Departamento de Física, Universidade Federal de Santa Maria, Santa Maria (UFSM), RS, Brasil
Universidade Federal do Pampa (UNIPAMPA), São Gabriel, RS, Brasil
Departamento de Eletrônica e Computação, Universidade Federal de Santa Maria, Santa Maria (UFSM), Brasil
Abstract
Background
We introduce a method to analyze the states of regulatory Boolean models that identifies important network states and their biological influence on the global network dynamics. It consists in (1) finding the states of the network that are most frequently visited and (2) the identification of variable and frozen nodes of the network. The method, along with a simulation that includes random features, is applied to the study of stomata closure by abscisic acid (ABA) in
Results
We find that for the case of study, that the dynamics of wild and mutant networks have just two states that are highly visited in their space of states and about a third of all nodes of the wild network are variable while the rest remain frozen in True or False states. This high number of frozen elements explains the low cardinality of the space of states of the wild network. Similar results are observed in the mutant networks. The application of the method allowed us to explain how wild and mutants behave dynamically in the SS and determined an essential feature of the activation of the closure node (representing stomata closure),
Conclusions
For the biological problem analyzed, our method allows determining how wild and mutant networks differ ‘phenotypically’. It shows that the different efficiencies of stomata closure reached among the simulated wild and mutant networks follow from a dynamical behavior of two nodes that are always synchronized. Additionally, we predict that the involvement of the anion efflux at the plasma membrane is crucial for the plant response to ABA.
Availability
The algorithm used in the simulations is available upon request.
Results
In plants transpiration occurs mainly at the leaves while their stomata open for the passage of CO_{2} and O_{2} during photosynthesis. This process is extremely costly for a plant, especially when the water supply is limited. The largest amount of water transpired by a higher plant is lost through the stomata that are controlled by surrounding guard cells that regulate the rate of transpiration. When guard cells become turgid they cause stomata to open allowing water to evaporate. When transpiration exceeds the absorption of water by the roots a loss of turgor occurs and the stomata close balancing the water lost and CO_{2} gain.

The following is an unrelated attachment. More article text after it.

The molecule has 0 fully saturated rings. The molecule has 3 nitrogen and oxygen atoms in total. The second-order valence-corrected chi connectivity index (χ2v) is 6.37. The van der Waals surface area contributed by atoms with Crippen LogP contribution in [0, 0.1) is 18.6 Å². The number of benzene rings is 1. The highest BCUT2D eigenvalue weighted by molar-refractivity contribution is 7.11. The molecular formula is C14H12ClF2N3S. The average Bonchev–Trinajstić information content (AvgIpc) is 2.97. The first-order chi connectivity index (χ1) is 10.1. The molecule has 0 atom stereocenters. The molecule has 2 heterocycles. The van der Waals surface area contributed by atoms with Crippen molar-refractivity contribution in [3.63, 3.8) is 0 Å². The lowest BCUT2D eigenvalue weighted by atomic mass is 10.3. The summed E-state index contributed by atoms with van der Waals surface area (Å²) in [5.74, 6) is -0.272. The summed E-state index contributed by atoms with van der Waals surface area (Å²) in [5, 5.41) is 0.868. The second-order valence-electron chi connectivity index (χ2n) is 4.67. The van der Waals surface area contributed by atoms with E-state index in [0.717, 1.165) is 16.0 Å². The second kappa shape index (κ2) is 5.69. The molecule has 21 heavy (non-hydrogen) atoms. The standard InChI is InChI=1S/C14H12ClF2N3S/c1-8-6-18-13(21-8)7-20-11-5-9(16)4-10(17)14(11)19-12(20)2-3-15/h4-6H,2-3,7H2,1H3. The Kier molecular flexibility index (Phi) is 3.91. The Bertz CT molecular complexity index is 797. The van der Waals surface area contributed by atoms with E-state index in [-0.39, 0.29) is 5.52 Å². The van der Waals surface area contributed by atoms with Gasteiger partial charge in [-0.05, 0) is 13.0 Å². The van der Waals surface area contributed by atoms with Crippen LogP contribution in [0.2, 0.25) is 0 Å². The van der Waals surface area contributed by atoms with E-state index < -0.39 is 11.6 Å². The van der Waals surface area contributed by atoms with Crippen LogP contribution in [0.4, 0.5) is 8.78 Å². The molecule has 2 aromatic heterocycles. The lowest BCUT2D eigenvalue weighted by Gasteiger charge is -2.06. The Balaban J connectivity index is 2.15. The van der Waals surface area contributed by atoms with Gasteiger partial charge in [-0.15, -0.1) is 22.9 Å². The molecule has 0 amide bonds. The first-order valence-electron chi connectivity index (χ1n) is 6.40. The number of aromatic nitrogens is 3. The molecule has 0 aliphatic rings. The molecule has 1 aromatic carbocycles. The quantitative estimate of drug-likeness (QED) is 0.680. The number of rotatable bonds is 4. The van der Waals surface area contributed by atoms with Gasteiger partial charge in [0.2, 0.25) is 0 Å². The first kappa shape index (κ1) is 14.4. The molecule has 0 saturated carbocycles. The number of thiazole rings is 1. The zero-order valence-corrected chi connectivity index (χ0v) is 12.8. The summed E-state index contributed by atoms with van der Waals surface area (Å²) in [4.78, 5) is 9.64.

Sometimes severe environmental conditions, such as drought, low temperature, heat, high salinity or flooding, have adverse effects on plant growth and development. Plants respond to environmental stresses at cellular and molecular levels, as well as at physiological levels, so as to confer tolerance of the stress and ensure survival. During droughts conditions, the plant synthesizes a hormone called ABA which acts as a signal in a pathway that closes the plant stomata to reduce the water loss by transpiration
We apply our method (see section Methods) to a slightly modified version of the Boolean model of stomata closure regulation by ABA in
Adapted from
Adapted from
In the Figure
We developed a simulation of the wild and 4 different mutant networks studied by the authors
The networks have an initial period that lasts for about 3 or 4 updates where the closure node switches between open (False state) or closed (True state) depending on the initial conditions but it eventually converges to only one of this states (Fig.
Comparison of efficiency among wild and mutant networks of affecting the closure node. Blue circles represent the wild network and yellow, red, green, orange and black represent the ABI1, S1P, pHc, NOS and PA mutants, respectively. Circles represent the percentage of simulations (300 simulations) with the closure node in state True,
Comparison of efficiency among wild and mutant networks of affecting the closure node. Blue circles represent the wild network and yellow, red, green, orange and black represent the ABI1, S1P, pHc, NOS and PA mutants, respectively. Circles represent the percentage of simulations (300 simulations) with the closure node in state True,